Passport

The Greek Bailout Crowdfunding Campaign That Crashed Indiegogo

So far, some 61,000 people have pledged an impressive 1 million euros to the campaign.

indie

Since it launched three days ago, one Briton’s campaign to crowdfund a Greek debt bailout has been getting a lot of attention — so much that it crashed crowdfunding website Indiegogo for a few hours on Tuesday.

The campaign set up by London resident Thom Feeney, 29, promises people who chip in a range of thank yous: a postcard of Greek Prime Minister Alexis Tsipras for a 3 euro contribution, a Greek feta and olive salad for 6, a bottle of ouzo for 10. Contributors have to pay for shipping themselves.

Since it launched three days ago, one Briton’s campaign to crowdfund a Greek debt bailout has been getting a lot of attention — so much that it crashed crowdfunding website Indiegogo for a few hours on Tuesday.

The campaign set up by London resident Thom Feeney, 29, promises people who chip in a range of thank yous: a postcard of Greek Prime Minister Alexis Tsipras for a 3 euro contribution, a Greek feta and olive salad for 6, a bottle of ouzo for 10. Contributors have to pay for shipping themselves.

So far, some 61,000 people have pledged an impressive 1 million euros to the campaign. But that’s more than a thousand times shy of Feeney’s target: the 1.6 billion that Greece owes the IMF. Assuming the campaign can’t raise 1.599 billion in its remaining six days, that means the real costs of pledging are literally zero. Feeney is using Indiegogo’s “fixed funding” model, which gives contributors their money back if the campaign doesn’t meet its target. (That means Feeney most likely won’t have to mail all those Greek salads, either.)

Still, Feeney says the campaign is important for symbolic reasons. “This crowdfunding is a reaction to the bullying of the Greek people by European politicians,” he wrote in the Guardian on Wednesday, “but it could easily be about British politicians bullying the people of the north of England, Scotland and Wales. I want the people of Europe to realise that there is another option to austerity, despite what David Cameron and Angela Merkel tell you.”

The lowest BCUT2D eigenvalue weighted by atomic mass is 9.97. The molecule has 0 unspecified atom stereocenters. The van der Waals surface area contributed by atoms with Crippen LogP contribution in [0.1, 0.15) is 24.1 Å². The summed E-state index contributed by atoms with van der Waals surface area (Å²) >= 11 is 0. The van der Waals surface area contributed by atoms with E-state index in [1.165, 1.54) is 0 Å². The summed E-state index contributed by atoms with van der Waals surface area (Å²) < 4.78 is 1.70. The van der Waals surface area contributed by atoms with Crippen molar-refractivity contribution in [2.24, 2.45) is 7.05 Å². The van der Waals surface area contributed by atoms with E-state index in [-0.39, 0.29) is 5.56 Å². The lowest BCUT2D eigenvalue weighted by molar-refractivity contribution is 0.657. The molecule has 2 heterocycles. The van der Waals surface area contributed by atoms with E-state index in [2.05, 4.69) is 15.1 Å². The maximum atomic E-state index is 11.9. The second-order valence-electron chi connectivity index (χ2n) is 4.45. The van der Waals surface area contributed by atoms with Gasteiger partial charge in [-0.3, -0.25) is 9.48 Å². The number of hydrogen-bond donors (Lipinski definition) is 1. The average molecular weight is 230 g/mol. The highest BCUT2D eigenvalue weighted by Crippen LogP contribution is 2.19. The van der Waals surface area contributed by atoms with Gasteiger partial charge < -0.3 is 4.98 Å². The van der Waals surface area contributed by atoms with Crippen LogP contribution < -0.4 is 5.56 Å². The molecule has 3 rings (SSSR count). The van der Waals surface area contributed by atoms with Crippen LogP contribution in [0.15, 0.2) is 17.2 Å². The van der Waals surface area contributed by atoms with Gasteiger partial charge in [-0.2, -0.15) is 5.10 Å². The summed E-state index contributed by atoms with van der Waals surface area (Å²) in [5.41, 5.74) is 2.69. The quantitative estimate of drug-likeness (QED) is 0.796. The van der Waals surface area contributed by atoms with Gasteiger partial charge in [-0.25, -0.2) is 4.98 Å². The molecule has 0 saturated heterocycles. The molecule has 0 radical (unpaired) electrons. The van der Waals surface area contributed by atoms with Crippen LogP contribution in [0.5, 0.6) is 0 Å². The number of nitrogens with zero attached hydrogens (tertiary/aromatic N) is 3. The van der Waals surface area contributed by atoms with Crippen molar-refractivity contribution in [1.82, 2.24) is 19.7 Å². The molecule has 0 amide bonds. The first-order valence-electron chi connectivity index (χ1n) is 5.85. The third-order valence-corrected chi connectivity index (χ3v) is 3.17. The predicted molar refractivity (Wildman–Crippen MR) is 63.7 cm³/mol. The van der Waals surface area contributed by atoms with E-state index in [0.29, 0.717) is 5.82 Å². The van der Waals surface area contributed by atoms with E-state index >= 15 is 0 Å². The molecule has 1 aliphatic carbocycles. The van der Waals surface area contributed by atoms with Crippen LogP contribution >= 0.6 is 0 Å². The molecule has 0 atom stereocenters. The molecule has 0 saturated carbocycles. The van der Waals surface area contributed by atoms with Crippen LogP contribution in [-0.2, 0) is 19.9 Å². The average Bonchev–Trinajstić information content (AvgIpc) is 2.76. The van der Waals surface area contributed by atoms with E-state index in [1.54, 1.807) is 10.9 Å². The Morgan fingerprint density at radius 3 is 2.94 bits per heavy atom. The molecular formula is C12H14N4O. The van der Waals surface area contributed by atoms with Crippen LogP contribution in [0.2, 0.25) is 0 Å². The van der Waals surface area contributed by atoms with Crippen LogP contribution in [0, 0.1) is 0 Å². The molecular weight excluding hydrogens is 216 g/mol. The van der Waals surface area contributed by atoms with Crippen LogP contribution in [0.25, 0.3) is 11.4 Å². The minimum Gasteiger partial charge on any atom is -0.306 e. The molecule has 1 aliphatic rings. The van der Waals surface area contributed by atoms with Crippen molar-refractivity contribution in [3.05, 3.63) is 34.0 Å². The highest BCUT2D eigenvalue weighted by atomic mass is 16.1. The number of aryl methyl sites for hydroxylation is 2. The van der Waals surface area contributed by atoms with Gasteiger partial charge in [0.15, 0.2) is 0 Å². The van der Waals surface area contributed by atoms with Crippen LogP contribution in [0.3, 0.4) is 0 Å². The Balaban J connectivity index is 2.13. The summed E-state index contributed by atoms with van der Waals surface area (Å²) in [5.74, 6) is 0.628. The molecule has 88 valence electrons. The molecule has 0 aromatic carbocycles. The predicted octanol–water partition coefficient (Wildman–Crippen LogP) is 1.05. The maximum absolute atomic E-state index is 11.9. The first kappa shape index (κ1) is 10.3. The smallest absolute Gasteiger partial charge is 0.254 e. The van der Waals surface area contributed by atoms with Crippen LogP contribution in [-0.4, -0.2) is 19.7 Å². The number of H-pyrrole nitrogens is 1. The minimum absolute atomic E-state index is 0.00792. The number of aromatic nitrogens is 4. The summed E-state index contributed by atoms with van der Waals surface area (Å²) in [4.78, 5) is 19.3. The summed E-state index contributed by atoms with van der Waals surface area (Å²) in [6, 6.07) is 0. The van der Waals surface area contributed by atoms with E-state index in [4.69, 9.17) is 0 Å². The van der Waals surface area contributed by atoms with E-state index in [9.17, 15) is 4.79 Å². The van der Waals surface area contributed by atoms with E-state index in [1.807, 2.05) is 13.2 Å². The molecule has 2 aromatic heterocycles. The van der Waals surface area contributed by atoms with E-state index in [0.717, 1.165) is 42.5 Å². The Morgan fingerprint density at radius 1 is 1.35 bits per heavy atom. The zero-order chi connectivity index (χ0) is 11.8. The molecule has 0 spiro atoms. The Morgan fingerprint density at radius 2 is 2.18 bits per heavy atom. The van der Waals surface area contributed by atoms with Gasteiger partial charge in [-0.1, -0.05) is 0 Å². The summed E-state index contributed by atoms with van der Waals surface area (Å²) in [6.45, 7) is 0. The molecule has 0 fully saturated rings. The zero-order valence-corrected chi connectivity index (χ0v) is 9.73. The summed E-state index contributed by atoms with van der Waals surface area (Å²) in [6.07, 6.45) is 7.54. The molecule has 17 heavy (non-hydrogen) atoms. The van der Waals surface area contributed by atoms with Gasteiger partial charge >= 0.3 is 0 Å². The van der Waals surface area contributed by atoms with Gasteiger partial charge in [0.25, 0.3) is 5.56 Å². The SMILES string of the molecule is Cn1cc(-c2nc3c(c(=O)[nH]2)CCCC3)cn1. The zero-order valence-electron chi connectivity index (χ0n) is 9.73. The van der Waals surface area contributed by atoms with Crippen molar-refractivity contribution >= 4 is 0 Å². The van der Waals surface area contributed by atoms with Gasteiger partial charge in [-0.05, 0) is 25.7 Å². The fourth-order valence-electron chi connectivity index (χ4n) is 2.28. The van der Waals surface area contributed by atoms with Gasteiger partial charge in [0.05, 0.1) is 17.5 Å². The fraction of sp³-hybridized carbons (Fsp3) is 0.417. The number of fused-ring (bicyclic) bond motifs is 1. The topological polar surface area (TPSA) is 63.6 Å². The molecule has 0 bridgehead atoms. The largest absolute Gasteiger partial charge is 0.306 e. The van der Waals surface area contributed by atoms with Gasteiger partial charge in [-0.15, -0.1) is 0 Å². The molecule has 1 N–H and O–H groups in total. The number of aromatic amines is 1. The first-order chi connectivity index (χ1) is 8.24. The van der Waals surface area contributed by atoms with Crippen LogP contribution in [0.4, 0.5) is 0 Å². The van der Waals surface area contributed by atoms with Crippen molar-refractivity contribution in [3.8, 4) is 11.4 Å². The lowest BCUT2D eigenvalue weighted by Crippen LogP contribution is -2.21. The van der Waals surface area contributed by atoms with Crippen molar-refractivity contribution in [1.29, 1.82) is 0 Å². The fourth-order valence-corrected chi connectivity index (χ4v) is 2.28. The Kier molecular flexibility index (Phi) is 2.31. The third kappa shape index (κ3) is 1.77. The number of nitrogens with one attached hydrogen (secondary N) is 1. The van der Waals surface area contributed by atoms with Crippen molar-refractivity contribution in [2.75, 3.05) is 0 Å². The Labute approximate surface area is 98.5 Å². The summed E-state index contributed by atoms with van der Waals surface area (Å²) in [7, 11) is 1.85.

Image credit: screenshot of Indiegogo webpage

Justine Drennan was a fellow at Foreign Policy. She previously reported from Cambodia for the Associated Press and other outlets. Twitter: @jkdrennan

More from Foreign Policy

The Taliban delegation leaves the hotel after meeting with representatives of Russia, China, the United States, Pakistan, Afghanistan, and Qatar in Moscow on March 19.

China and the Taliban Begin Their Romance

Beijing has its eyes set on using Afghanistan as a strategic corridor once U.S. troops are out of the way.

An Afghan security member pours gasoline over a pile of seized drugs and alcoholic drinks

The Taliban Are Breaking Bad

Meth is even more profitable than heroin—and is turbocharging the insurgency.

Sviatlana Tsikhanouskaya addresses the U.N. Security Council from her office in Vilnius, Lithuania, on Sept. 4, 2020.

Belarus’s Unlikely New Leader

Sviatlana Tsikhanouskaya didn’t set out to challenge a brutal dictatorship.

Taliban spokesperson Zabihullah Mujahid

What the Taliban Takeover Means for India

Kabul’s swift collapse leaves New Delhi with significant security concerns.